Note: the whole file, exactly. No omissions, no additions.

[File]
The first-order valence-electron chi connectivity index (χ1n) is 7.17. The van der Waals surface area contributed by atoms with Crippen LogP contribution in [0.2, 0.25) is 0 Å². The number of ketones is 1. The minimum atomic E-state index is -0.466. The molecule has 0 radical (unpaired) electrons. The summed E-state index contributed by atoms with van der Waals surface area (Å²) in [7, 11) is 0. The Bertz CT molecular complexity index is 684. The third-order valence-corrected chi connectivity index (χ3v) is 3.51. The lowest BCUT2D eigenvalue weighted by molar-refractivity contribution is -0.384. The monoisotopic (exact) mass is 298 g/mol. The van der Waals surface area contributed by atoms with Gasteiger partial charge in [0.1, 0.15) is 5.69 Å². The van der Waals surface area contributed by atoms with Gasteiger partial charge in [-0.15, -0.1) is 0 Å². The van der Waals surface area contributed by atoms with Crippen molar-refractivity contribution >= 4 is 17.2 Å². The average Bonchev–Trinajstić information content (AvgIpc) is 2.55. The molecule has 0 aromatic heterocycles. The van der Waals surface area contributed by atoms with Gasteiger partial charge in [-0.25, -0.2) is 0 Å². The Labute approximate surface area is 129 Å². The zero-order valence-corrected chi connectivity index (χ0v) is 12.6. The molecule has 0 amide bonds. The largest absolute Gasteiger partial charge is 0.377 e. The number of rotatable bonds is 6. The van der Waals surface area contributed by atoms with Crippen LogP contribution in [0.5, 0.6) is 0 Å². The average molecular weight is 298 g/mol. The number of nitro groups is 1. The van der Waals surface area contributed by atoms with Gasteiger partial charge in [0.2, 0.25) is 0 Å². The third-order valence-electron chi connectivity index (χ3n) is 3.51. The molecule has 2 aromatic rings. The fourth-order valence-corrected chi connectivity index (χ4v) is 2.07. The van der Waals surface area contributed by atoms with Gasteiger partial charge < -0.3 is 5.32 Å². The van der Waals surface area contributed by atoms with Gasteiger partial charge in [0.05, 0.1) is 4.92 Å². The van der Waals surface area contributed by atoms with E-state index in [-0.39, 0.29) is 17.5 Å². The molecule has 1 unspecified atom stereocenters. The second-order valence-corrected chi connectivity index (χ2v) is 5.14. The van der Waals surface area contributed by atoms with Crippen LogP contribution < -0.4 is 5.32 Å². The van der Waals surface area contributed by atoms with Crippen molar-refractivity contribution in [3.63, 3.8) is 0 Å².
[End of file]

The first-order valence-electron chi connectivity index (χ1n) is 7.17. The van der Waals surface area contributed by atoms with Crippen LogP contribution in [0.2, 0.25) is 0 Å². The number of ketones is 1. The minimum atomic E-state index is -0.466. The molecule has 0 radical (unpaired) electrons. The summed E-state index contributed by atoms with van der Waals surface area (Å²) in [7, 11) is 0. The Bertz CT molecular complexity index is 684. The third-order valence-corrected chi connectivity index (χ3v) is 3.51. The lowest BCUT2D eigenvalue weighted by molar-refractivity contribution is -0.384. The monoisotopic (exact) mass is 298 g/mol. The van der Waals surface area contributed by atoms with Gasteiger partial charge in [0.1, 0.15) is 5.69 Å². The van der Waals surface area contributed by atoms with Gasteiger partial charge in [-0.15, -0.1) is 0 Å². The van der Waals surface area contributed by atoms with Crippen molar-refractivity contribution >= 4 is 17.2 Å². The average Bonchev–Trinajstić information content (AvgIpc) is 2.55. The molecule has 0 aromatic heterocycles. The van der Waals surface area contributed by atoms with Gasteiger partial charge in [-0.25, -0.2) is 0 Å². The Labute approximate surface area is 129 Å². The zero-order valence-corrected chi connectivity index (χ0v) is 12.6. The molecule has 0 amide bonds. The largest absolute Gasteiger partial charge is 0.377 e. The number of rotatable bonds is 6. The van der Waals surface area contributed by atoms with Crippen LogP contribution in [0.5, 0.6) is 0 Å². The average molecular weight is 298 g/mol. The number of nitro groups is 1. The van der Waals surface area contributed by atoms with Gasteiger partial charge in [0.2, 0.25) is 0 Å². The third-order valence-electron chi connectivity index (χ3n) is 3.51. The molecule has 2 aromatic rings. The fourth-order valence-corrected chi connectivity index (χ4v) is 2.07. The van der Waals surface area contributed by atoms with Gasteiger partial charge < -0.3 is 5.32 Å². The van der Waals surface area contributed by atoms with Gasteiger partial charge in [0.05, 0.1) is 4.92 Å². The van der Waals surface area contributed by atoms with E-state index in [-0.39, 0.29) is 17.5 Å². The molecule has 1 unspecified atom stereocenters. The second-order valence-corrected chi connectivity index (χ2v) is 5.14. The van der Waals surface area contributed by atoms with Crippen LogP contribution < -0.4 is 5.32 Å². The van der Waals surface area contributed by atoms with Crippen molar-refractivity contribution in [3.63, 3.8) is 0 Å².